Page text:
The trial over Nicollette Sheridan's firing from "Desperate Housewives" featured one last twist Monday with the disclosure of a mystery witness who has indicated show officials tried to cover up correspondence related to the actress.
A judge ordered the man to appear in court Tuesday morning to determine whether he will become one of the final witnesses that jurors considering the case will hear from. The man, who was identified as Michael Reinhart, left a message for Sheridan's attorney on Sunday afternoon stating that he mistakenly got an email that suggested that messages related to Sheridan's departure would be purged.
The man on the message said he didn't want to become involved in the case, but by day's end had becoming the latest intriguing thread in a trial that has featured a behind-the-scenes look at "Desperate Housewives" and conflicting testimony on whether Sheridan was struck by show creator Marc Cherry during a September 2008 dispute.
"There was a definite conspiracy to cover up the correspondence on email-wise in regards to Nicollette," the caller is heard saying on the call, which was played in court outside the presence of the jury.
Adam Levin, an attorney for Cherry and ABC, dismissed the claims. He noted in court that he had not spoken with Reinhart.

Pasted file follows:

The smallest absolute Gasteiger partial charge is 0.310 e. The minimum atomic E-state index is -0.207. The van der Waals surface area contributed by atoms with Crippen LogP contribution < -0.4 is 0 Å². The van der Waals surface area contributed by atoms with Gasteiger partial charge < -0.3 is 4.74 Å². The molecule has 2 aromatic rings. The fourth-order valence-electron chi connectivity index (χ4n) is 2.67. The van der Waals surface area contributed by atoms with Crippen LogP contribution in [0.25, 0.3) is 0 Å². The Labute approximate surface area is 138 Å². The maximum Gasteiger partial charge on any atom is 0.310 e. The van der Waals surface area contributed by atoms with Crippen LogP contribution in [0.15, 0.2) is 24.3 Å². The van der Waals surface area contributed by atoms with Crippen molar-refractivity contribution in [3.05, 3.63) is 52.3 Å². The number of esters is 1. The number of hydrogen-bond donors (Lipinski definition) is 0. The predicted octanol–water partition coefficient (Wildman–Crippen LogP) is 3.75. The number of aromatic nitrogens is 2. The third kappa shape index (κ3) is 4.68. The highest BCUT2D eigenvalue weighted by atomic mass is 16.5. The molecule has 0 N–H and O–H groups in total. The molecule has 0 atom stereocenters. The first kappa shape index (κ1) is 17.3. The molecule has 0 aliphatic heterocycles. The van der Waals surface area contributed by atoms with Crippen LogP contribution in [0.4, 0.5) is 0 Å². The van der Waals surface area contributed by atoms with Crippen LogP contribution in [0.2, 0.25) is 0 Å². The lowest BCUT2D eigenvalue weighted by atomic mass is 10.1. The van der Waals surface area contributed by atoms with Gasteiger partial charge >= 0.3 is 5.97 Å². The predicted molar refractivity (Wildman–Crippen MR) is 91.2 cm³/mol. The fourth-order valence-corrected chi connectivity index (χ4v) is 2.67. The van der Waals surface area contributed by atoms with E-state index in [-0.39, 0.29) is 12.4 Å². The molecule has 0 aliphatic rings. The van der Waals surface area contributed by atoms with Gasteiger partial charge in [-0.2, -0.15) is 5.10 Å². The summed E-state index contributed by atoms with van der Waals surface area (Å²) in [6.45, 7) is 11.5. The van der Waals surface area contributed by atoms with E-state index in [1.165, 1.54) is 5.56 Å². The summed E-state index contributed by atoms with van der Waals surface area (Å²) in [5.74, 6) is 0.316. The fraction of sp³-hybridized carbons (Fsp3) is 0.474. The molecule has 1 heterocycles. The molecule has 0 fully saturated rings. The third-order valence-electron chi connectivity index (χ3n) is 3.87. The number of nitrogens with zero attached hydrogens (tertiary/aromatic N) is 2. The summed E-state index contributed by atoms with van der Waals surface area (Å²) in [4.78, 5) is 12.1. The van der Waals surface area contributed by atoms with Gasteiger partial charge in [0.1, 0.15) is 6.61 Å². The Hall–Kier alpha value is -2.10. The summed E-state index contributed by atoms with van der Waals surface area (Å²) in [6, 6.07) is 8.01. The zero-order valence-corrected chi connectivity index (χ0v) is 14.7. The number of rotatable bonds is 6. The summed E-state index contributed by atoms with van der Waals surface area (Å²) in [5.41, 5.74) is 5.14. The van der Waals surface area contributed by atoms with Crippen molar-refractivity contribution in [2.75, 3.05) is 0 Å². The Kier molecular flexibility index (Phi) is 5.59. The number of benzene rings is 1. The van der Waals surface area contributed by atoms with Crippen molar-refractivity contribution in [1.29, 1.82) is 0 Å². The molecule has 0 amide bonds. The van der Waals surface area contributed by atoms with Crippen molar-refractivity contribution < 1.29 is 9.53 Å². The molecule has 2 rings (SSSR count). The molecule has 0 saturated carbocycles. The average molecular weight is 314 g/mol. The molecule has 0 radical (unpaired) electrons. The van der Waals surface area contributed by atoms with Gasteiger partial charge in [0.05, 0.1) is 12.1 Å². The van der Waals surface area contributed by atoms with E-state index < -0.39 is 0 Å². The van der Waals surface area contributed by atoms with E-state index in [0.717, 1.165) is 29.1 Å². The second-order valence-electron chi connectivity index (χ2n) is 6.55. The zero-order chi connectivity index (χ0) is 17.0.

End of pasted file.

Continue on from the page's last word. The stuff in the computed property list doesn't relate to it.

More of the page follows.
"Today's antics by the plaintiff, conjuring up mysterious emails, appears to be a last ditch effort save her case," Levin said after Monday's proceedings.
Closing arguments are likely to begin on Tuesday as both sides call their final witnesses. Sheridan's attorney Mark Baute, who received the message Sunday, said he would like to call Reinhart as a witness.
Sheridan, 48, is suing Cherry and ABC for wrongful termination and battery and is seeking $6 million in damages.
Numerous witnesses for the show's creator and network have testified that the decision to kill off Sheridan's Edie Britt character was made in May 2008, four months before her dustup with Cherry on the show's set. Cherry maintains he tapped the actress while trying to give her direction for a scene, but Sheridan claims he struck her hard on the left temple, leaving her stunned and humiliated.
The incident happened during the show's fifth season, which was Sheridan's final one on the series.
"Desperate Housewives," a glossy prime-time comedy/soap opera with an ensemble cast including Teri Hatcher and Longoria, made a pop-culture and ratings splash when it premiered in 2004 but has seen its audience dwindle. It is in its last season.
ABC is owned by The Walt Disney Co.
Anthony McCartney can be reached at http://twitter.com/mccartneyAP